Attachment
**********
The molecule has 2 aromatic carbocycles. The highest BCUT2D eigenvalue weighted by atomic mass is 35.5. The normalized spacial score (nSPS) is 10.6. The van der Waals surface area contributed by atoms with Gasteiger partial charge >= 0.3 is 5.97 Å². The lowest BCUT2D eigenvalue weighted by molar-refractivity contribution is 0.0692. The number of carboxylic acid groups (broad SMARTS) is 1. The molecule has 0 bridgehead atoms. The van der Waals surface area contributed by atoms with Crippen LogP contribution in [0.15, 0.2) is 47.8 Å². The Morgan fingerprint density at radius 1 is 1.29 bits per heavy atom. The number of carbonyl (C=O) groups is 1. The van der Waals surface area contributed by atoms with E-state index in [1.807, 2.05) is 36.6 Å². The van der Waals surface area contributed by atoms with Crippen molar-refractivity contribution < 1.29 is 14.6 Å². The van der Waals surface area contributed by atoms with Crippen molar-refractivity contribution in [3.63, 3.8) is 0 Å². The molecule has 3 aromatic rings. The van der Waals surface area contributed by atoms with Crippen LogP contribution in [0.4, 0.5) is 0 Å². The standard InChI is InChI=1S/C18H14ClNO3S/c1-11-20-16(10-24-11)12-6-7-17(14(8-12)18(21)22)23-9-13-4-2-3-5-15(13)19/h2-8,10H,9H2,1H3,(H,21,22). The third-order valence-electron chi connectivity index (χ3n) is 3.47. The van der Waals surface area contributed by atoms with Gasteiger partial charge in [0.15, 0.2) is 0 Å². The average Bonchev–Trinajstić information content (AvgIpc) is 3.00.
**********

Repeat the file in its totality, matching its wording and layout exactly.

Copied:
The molecule has 2 aromatic carbocycles. The highest BCUT2D eigenvalue weighted by atomic mass is 35.5. The normalized spacial score (nSPS) is 10.6. The van der Waals surface area contributed by atoms with Gasteiger partial charge >= 0.3 is 5.97 Å². The lowest BCUT2D eigenvalue weighted by molar-refractivity contribution is 0.0692. The number of carboxylic acid groups (broad SMARTS) is 1. The molecule has 0 bridgehead atoms. The van der Waals surface area contributed by atoms with Crippen LogP contribution in [0.15, 0.2) is 47.8 Å². The Morgan fingerprint density at radius 1 is 1.29 bits per heavy atom. The number of carbonyl (C=O) groups is 1. The van der Waals surface area contributed by atoms with E-state index in [1.807, 2.05) is 36.6 Å². The van der Waals surface area contributed by atoms with Crippen molar-refractivity contribution < 1.29 is 14.6 Å². The van der Waals surface area contributed by atoms with Crippen molar-refractivity contribution in [3.63, 3.8) is 0 Å². The molecule has 3 aromatic rings. The van der Waals surface area contributed by atoms with Crippen LogP contribution in [0.4, 0.5) is 0 Å². The standard InChI is InChI=1S/C18H14ClNO3S/c1-11-20-16(10-24-11)12-6-7-17(14(8-12)18(21)22)23-9-13-4-2-3-5-15(13)19/h2-8,10H,9H2,1H3,(H,21,22). The third-order valence-electron chi connectivity index (χ3n) is 3.47. The van der Waals surface area contributed by atoms with Gasteiger partial charge in [0.15, 0.2) is 0 Å². The average Bonchev–Trinajstić information content (AvgIpc) is 3.00.